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On the Legal Front 


 

Rich Tonowski
 U.S. Equal Employment
Opportunity 
Commission

It’s relatively quiet on the Watch this quarter—a good time to catch up on things that have been slowly simmering as the weather gets warmer.

Let’s take up where we left off:  the Equal Employment Opportunity Commission’s (EEOC’s) proposal to require pay data on the annual EEO-1 reporting form.  A public hearing was held with the expected results:  The civil rights community praised the effort and the business community pointed out problems ranging from the usefulness of the information to the burden of reporting it.  Technical comment has been minimal.  However, Bronars, Blom, and King (2016) implemented a suggestion from critics: that EEOC try out its methodology on available federal agency data.  The authors noted that the pilot sponsored by EEOC explained data collection but did not consider the quality of the data.  In their study, five agencies with the most significant gender pay gap were identified by the Mann-Whitney test mentioned by the EEOC.  Using multiple regression and controlling for explanatory factors (age, age squared, tenure, tenure squared, education, and occupation), the authors came up with different rankings of gender pay disparity for the agencies; in one case, a 29% initial pay gap was entirely accounted for.  The study indicated that the analyses were not thorough enough for conclusions on pay discrimination but were sufficient to show that a more detailed methodology would lead to conclusions different from methodology proposed by EEOC.  The proposed pay categories were also criticized as being broader than the differences EEOC was trying to detect.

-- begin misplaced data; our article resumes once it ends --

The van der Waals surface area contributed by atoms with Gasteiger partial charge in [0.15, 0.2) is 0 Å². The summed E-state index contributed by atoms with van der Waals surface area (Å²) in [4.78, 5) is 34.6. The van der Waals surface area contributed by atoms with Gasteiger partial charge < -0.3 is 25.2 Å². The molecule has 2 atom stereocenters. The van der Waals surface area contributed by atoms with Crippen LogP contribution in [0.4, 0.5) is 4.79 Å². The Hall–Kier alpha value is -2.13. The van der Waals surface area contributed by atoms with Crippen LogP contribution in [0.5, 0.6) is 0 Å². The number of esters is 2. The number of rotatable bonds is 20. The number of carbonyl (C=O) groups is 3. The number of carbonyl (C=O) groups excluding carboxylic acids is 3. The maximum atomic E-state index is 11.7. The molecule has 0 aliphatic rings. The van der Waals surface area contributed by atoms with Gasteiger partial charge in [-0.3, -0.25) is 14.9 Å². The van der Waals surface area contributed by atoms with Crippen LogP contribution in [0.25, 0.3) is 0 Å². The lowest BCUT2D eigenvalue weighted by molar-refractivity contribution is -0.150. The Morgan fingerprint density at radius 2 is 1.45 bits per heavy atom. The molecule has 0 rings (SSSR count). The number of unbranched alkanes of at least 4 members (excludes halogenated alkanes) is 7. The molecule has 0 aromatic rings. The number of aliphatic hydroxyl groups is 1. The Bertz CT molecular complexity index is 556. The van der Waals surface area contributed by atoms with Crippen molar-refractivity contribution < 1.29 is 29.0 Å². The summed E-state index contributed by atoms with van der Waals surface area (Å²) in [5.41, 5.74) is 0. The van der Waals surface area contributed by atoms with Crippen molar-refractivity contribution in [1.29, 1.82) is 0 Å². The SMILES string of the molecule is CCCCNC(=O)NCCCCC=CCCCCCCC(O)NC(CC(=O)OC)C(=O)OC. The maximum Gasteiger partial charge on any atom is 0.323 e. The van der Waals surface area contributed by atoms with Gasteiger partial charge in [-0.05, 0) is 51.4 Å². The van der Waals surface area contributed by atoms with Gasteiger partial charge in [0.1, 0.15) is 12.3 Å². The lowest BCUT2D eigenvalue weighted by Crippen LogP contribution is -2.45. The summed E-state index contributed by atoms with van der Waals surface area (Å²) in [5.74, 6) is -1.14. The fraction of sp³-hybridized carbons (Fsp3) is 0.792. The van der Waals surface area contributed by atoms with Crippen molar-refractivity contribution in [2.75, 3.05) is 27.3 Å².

The unresolved question is what can reasonably be expected from the pay data proposal.  There will be new data available by industry and location, two factors mentioned in pay gap discussions.  Presumably egregious outliers regarding pay disparity will get special enforcement attention.  Perhaps the biggest payoff would  come from self-audit as employers note suspicious numbers and investigate further and fix as needed, informed by their own data and policies not shared with EEOC.  Critics have protested that EEOC’s proposal is vague and does not fully follow the recommendations from the National Academy of Sciences that EEOC previously solicited; it is hard to know what to expect.  The relatively low level of enforcement activity by EEOC and the Office of Federal Contract Compliance (OFCCP) regarding pay, presumably where more detailed data than what would be collected on the EEO-1, suggests that a big uptick in pay cases may not be in the offing.

At some point EEOC will finalize its proposal; the proposal will then go to the Office of Management and Budget for approval, likely with another public hearing.

Until then, we can always count on the federal judiciary for interesting news.